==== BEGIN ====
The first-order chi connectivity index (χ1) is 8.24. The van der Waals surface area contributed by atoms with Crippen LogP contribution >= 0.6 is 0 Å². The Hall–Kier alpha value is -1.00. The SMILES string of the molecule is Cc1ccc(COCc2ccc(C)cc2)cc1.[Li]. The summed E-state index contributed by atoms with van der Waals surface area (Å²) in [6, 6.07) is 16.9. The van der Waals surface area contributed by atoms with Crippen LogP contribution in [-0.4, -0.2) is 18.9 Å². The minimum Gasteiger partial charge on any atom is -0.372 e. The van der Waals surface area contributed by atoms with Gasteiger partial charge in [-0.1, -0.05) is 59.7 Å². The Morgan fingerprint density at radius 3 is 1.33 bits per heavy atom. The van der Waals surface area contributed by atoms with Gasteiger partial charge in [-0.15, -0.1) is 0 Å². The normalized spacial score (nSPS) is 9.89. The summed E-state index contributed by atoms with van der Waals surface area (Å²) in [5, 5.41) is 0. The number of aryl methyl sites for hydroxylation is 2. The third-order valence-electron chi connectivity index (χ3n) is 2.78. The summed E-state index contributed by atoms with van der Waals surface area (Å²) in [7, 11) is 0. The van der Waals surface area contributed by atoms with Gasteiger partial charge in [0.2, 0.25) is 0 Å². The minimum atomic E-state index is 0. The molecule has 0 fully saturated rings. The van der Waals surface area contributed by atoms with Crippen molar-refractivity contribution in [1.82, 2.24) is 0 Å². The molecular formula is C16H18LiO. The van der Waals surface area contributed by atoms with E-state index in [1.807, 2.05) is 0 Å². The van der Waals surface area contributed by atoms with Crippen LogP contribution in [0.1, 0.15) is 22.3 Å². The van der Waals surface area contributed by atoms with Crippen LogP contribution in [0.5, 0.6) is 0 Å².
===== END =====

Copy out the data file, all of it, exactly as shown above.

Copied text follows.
The first-order chi connectivity index (χ1) is 8.24. The van der Waals surface area contributed by atoms with Crippen LogP contribution >= 0.6 is 0 Å². The Hall–Kier alpha value is -1.00. The SMILES string of the molecule is Cc1ccc(COCc2ccc(C)cc2)cc1.[Li]. The summed E-state index contributed by atoms with van der Waals surface area (Å²) in [6, 6.07) is 16.9. The van der Waals surface area contributed by atoms with Crippen LogP contribution in [-0.4, -0.2) is 18.9 Å². The minimum Gasteiger partial charge on any atom is -0.372 e. The van der Waals surface area contributed by atoms with Gasteiger partial charge in [-0.1, -0.05) is 59.7 Å². The Morgan fingerprint density at radius 3 is 1.33 bits per heavy atom. The van der Waals surface area contributed by atoms with Gasteiger partial charge in [-0.15, -0.1) is 0 Å². The normalized spacial score (nSPS) is 9.89. The summed E-state index contributed by atoms with van der Waals surface area (Å²) in [5, 5.41) is 0. The number of aryl methyl sites for hydroxylation is 2. The third-order valence-electron chi connectivity index (χ3n) is 2.78. The summed E-state index contributed by atoms with van der Waals surface area (Å²) in [7, 11) is 0. The van der Waals surface area contributed by atoms with Gasteiger partial charge in [0.2, 0.25) is 0 Å². The minimum atomic E-state index is 0. The molecule has 0 fully saturated rings. The van der Waals surface area contributed by atoms with Crippen molar-refractivity contribution in [1.82, 2.24) is 0 Å². The molecular formula is C16H18LiO. The van der Waals surface area contributed by atoms with E-state index in [1.807, 2.05) is 0 Å². The van der Waals surface area contributed by atoms with Crippen LogP contribution in [0.1, 0.15) is 22.3 Å². The van der Waals surface area contributed by atoms with Crippen LogP contribution in [0.5, 0.6) is 0 Å².